Implication 4. Unprecedented sanctions against Russia. All the bravado concerning the sanctions and statements claiming that that they are barely affecting the country belie the reality. The economic blow has been swift and devastating—unlike, for example, the case of Iran, where restrictive measures were introduced gradually over a period of time. The goal is to destabilize the economy as quickly as possible. Over the past few years, the economic wing of the government has managed to put in place a sovereign financial infrastructure, which is resilient to external shocks. In the very least, electronic banking has not collapsed, while the Central Bank controls the situation with liquidity. However, the consequences of the sanctions will be severe, both in the short term and in long run, and these may include inflation, rising import prices, possible interruptions in the import of goods and growing unemployment. In the medium-to-long run, Russia may well be ousted from the global markets for raw materials, weapons and food. This could be a drawn-out process, and those who initiated it would have to pay a hefty price themselves. In any case, politics has engulfed any economic rationality right now. Russia’s opponents are all too happy to exclude it from supply chains, even if it means taking a financial hit. Another issue is that foreign businesses are boycotting Russia and Russian products or suspending transactions with the country, which is going a step further than their own governments. What is more, many Western and non-Western companies have to abide by the requirements of U.S. sanctions, even if they do not operate in the U.S. jurisdiction. The long and short of this is that many commercial projects involving Russian companies have been suspended, whether partially or completely. What these factors mainly suggest is a reduction in the resource base of Russia’s economy as well as a drop in incomes and quality of life for ordinary citizens.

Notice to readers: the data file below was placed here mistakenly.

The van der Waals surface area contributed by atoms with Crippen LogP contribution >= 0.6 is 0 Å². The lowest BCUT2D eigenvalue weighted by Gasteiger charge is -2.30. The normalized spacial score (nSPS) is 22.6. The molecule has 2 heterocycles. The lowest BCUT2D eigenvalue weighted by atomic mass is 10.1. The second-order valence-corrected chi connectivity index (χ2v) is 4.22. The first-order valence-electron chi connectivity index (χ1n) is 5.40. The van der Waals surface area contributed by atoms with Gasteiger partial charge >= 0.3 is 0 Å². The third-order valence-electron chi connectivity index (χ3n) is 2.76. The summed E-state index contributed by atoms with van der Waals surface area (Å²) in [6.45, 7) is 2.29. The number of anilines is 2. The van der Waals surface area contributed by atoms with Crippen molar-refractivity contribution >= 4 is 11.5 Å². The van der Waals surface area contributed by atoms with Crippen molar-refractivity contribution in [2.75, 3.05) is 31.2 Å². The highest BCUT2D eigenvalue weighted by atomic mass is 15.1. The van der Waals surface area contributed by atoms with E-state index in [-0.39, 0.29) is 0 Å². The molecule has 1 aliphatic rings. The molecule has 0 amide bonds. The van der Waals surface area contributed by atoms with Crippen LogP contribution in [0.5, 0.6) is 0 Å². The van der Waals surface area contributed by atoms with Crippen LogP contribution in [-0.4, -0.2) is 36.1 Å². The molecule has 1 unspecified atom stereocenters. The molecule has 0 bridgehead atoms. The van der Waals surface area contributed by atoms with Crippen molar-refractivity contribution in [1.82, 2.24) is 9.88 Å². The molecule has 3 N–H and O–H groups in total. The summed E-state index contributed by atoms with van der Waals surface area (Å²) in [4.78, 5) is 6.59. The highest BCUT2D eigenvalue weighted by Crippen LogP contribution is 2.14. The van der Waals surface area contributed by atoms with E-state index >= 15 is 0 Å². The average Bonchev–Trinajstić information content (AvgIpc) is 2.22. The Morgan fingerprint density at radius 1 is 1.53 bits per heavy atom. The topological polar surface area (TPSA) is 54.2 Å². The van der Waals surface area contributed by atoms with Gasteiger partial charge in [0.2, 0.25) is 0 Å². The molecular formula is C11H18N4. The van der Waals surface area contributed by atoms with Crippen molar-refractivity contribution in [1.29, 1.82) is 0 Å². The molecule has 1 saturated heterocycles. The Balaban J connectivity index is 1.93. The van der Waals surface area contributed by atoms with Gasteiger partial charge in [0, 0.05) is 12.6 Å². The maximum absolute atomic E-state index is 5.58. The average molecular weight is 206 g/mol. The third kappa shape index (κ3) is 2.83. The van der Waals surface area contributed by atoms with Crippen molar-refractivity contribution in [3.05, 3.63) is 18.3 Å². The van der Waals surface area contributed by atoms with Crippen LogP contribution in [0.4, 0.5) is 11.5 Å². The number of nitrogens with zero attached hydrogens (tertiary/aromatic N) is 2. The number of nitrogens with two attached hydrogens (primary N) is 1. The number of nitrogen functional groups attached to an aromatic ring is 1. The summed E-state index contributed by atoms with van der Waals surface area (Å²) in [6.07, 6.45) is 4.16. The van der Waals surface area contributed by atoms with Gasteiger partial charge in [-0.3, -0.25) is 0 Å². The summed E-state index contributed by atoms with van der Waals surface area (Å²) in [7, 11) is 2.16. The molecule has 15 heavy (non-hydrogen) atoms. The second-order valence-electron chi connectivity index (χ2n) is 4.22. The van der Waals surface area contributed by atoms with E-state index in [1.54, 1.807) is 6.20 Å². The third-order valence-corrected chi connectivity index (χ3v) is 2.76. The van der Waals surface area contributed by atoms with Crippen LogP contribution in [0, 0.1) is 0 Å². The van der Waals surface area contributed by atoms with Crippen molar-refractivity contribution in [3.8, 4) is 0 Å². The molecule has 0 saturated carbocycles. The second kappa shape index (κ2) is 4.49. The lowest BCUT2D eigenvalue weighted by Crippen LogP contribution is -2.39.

Implication 5. It is still difficult to say whether the Russian forces would be able to establish control over the Ukrainian territory, even if large contingents of the AFU are defeated. In fact, the current situation suggests how complicated the things are. Surrounding cities is tantamount to inviting humanitarian crises, as storming them would bring even more civilian casualties. Establishing control in these areas will be difficult even if Kyiv surrenders, which is becoming less and less likely. Keeping a large country with a mostly hostile population in check is an incredibly difficult task.